It’s turning out to be an open year, as evidenced by the volatility in the win market. Early favourites Germany and Norway have drifted significantly, to a point at which Greece briefly became the new favourite to win Eurovision 2011 even before its national final, which took place tonight.
Punters weren’t completely shooting in the dark as the songs competing to be the Greek entry had been released. However, backing a country into a single-figure price was still some risk to take when the result of the national final was by no means a foregone conclusion.
How should those who backed Greece down to favouritism now be feeling after the selection of Lukas Yiorkas ft Stereo Mike with ‘Watch My Dance’?
It’s a dark, powerful number that was ably performed if terribly staged in the national final. It is also very Greek, which helped it to win against a rather more Scandinavian-sounding main rival.
There are advantages and disadvantages to this. ’Watch My Dance’ will be popular among Greece’s friends and diaspora around Europe. It may also fare better with the juries than either of Greece’s last two efforts.
In 2010, Greece scored 152 points with the televote, and 110 with the jury for an eighth place finish. In 2009, Greece scored 151 points with the televote and 93 with the jury for an overall seventh place.
Both were upbeat songs with gimmicky presentations – not what the juries have tended to favour based on the evidence so far. ‘Watch My Dance’ is more reminiscent of Israel’s entry last year, by Harel Skaat – an equally serious and worthy effort, which juries viewed favourably.
The last two years fit into a broader trend of Greece’s finishing positions since its 2005 victory – 9th, 7th, 3rd, 7th, 8th. That third place came with Kalomira’s ethnopop tune ‘Secret Combination’, which, though light on substance, was catchy and sexily performed. Its girly, frothy nature had pan-European appeal.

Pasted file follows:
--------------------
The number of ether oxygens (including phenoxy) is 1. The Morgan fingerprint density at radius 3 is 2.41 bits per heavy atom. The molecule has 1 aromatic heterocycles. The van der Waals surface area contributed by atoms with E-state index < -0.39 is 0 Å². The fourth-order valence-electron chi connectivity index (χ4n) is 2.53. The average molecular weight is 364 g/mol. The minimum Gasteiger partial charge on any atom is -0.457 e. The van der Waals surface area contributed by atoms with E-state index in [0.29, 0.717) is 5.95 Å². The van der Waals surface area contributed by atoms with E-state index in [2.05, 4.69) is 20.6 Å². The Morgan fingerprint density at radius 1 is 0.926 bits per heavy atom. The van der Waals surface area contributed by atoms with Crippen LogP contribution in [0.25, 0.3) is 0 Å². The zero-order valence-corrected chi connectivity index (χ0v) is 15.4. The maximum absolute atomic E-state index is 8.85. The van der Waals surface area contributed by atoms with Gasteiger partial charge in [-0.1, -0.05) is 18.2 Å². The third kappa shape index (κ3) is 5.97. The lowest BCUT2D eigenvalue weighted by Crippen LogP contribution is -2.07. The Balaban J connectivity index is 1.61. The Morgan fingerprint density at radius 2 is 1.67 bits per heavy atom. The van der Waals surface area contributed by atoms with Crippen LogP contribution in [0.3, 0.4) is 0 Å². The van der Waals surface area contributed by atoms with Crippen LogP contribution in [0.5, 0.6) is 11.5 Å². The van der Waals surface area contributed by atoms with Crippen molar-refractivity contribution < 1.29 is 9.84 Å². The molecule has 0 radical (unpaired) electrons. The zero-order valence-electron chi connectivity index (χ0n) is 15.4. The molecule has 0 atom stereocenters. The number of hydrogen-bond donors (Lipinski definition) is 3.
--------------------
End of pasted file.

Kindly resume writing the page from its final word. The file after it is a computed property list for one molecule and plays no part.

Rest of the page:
‘Watch My Dance’ is its polar opposite: masculine and brooding. I can’t see it having the same kind of broad appeal to the casual, neutral viewer.
There’s another concern. I mentioned in my article analysing Estonia’s 2011 entry that changing tempo too many times was potentially problematic for televoters. ‘Watch My Dance’ compounds this issue by shifting between genres.
What is more, one of those genres is arguably the least successful in Eurovision history: rap.
The first notable attempt of rap on the Eurovision stage was Love City Groove, which failed miserably for the UK in 1995. Every time since, and admittedly it’s not a list with many good examples of the genre, rap has been a failure, last place for Finland in the 2009 final being a recent reminder.
Which leaves us with Loukas himself singing the refrain again, and again. Stirring ethno-emoting it may be to those with links to the area, to other televoters it’s going to come across as joyless and repetitive.
So I think it’s a case of swings and roundabouts. Compared to the last two Greek efforts, it may gain with the juries if the Harel Skaat comparison can be trusted, but struggle with the floating televoters.
Skaat was third favourite going into last year’s rehearsals, which seemed optimistic to me at the time and so it proved to be. The same sinking feeling may soon start to dawn on those who were backing Greece at around 7-1 on Betfair before ‘Watch My Dance’ was selected tonight. What do you think?